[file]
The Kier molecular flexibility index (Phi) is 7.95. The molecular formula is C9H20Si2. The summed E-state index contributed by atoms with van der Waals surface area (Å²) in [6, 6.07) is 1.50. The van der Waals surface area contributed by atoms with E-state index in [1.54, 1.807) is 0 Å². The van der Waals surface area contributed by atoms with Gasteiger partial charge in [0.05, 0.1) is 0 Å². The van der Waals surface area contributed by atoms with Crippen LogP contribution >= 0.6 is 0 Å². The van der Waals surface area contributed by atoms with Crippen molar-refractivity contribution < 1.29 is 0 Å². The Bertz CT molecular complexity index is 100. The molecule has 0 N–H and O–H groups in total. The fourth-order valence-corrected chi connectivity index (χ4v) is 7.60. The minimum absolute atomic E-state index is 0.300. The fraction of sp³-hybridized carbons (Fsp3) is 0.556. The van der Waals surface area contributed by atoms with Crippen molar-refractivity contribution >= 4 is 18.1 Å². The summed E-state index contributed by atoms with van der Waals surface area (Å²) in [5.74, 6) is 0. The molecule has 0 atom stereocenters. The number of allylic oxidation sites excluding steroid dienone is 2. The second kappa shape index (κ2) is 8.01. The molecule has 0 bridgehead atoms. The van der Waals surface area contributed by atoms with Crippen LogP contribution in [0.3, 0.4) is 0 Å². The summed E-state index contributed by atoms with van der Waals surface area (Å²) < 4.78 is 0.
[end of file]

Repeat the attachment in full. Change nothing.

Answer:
The Kier molecular flexibility index (Phi) is 7.95. The molecular formula is C9H20Si2. The summed E-state index contributed by atoms with van der Waals surface area (Å²) in [6, 6.07) is 1.50. The van der Waals surface area contributed by atoms with E-state index in [1.54, 1.807) is 0 Å². The van der Waals surface area contributed by atoms with Gasteiger partial charge in [0.05, 0.1) is 0 Å². The van der Waals surface area contributed by atoms with Crippen LogP contribution >= 0.6 is 0 Å². The van der Waals surface area contributed by atoms with Crippen molar-refractivity contribution < 1.29 is 0 Å². The Bertz CT molecular complexity index is 100. The molecule has 0 N–H and O–H groups in total. The fourth-order valence-corrected chi connectivity index (χ4v) is 7.60. The minimum absolute atomic E-state index is 0.300. The fraction of sp³-hybridized carbons (Fsp3) is 0.556. The van der Waals surface area contributed by atoms with Crippen molar-refractivity contribution >= 4 is 18.1 Å². The summed E-state index contributed by atoms with van der Waals surface area (Å²) in [5.74, 6) is 0. The molecule has 0 atom stereocenters. The number of allylic oxidation sites excluding steroid dienone is 2. The second kappa shape index (κ2) is 8.01. The molecule has 0 bridgehead atoms. The van der Waals surface area contributed by atoms with Crippen LogP contribution in [0.3, 0.4) is 0 Å². The summed E-state index contributed by atoms with van der Waals surface area (Å²) < 4.78 is 0.